A shareholder is suing five banks for allegedly not warning her about
accounting change proposals which caused Fannie Mae shares to nosedive in price.
Karen Orkin, who bought 600 Class B Fannie Mae shares, filed the suit at the
Supreme Court in New York this week as a proposed class action, Bloomberg said.
Citigroup, Merrill Lynch, Wachovia, Morgan Stanley and UBS, the banks which
underwrote the stocks were named in the suit.
The proposed rule is FAS 140, the accounting standard that specifies the
conditions for keeping securitsed assets off the balance sheet. If the proposal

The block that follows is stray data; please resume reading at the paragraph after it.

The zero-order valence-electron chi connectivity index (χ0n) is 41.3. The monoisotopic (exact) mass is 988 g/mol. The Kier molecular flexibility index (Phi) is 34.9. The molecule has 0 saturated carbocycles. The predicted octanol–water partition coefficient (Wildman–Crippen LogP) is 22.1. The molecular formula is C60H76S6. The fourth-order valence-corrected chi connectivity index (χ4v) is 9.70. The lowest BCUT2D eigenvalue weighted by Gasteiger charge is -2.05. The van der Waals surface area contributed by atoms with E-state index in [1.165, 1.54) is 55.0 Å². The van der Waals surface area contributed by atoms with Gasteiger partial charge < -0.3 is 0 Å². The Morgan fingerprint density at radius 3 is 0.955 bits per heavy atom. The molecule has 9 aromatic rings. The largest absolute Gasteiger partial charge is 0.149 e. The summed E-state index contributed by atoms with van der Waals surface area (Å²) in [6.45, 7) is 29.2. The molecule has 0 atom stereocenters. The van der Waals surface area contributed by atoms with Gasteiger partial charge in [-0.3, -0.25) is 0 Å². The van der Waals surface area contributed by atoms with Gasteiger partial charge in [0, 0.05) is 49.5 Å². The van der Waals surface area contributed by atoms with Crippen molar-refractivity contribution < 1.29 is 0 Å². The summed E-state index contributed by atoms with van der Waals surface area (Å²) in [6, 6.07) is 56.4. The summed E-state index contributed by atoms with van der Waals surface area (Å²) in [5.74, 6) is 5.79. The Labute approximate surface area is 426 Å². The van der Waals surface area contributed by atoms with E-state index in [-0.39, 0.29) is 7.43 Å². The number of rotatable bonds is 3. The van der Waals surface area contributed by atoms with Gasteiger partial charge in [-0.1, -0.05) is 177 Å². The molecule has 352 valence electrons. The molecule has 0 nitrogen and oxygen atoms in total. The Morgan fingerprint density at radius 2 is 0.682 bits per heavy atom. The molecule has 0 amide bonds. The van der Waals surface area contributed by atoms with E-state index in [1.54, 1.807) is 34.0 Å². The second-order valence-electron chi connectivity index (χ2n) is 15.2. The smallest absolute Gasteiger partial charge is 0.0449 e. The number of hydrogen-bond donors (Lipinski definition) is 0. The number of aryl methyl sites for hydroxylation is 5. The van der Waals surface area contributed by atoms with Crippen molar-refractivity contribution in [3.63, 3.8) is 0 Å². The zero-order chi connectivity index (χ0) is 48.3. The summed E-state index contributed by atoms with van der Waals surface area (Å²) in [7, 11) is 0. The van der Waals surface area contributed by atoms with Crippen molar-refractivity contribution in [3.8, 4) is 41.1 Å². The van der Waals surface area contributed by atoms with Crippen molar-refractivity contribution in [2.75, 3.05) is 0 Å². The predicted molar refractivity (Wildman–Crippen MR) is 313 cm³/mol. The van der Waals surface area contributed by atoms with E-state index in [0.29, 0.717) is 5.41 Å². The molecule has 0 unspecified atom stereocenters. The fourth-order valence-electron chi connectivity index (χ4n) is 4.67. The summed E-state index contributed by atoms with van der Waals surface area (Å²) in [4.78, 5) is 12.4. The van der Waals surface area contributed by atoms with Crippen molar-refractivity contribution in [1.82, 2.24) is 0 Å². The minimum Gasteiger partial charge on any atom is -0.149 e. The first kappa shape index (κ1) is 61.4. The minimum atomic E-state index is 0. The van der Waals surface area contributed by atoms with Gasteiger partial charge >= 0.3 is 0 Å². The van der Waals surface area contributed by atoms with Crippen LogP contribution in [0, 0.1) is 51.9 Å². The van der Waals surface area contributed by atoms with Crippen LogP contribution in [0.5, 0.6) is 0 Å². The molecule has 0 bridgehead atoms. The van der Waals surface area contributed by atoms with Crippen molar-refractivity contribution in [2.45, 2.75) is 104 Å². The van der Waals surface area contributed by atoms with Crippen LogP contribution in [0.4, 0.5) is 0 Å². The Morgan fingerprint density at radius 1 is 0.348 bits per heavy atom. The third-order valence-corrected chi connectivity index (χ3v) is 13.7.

is issued in its current form it could see companies like Fannie Mae bring some
special-purpose vehicles back on their balance sheet.
According to Bloomberg, the revised rule may force Fannie Mae and fellow
mortgage lender Freddie Mac to bring an aggregate $3.7 trillion in off balance
sheet assets onto the books.
Does Darwin's theory apply to taxation? Colin ponders...
The EC has been instructed to draft a European Union (EU) directive authorising an EU financial transaction tax, which would apply to ten of the EU’s 28 member states
Accountancy watchdog the FRC has dropped its investigation into the former chief financial officer of Tesco, nearly two years after the supermarket was engulfed in an accounting scandal
Colin imagines how Apple's logo might change in the wake of the EC's ruling over its Irish tax arrangements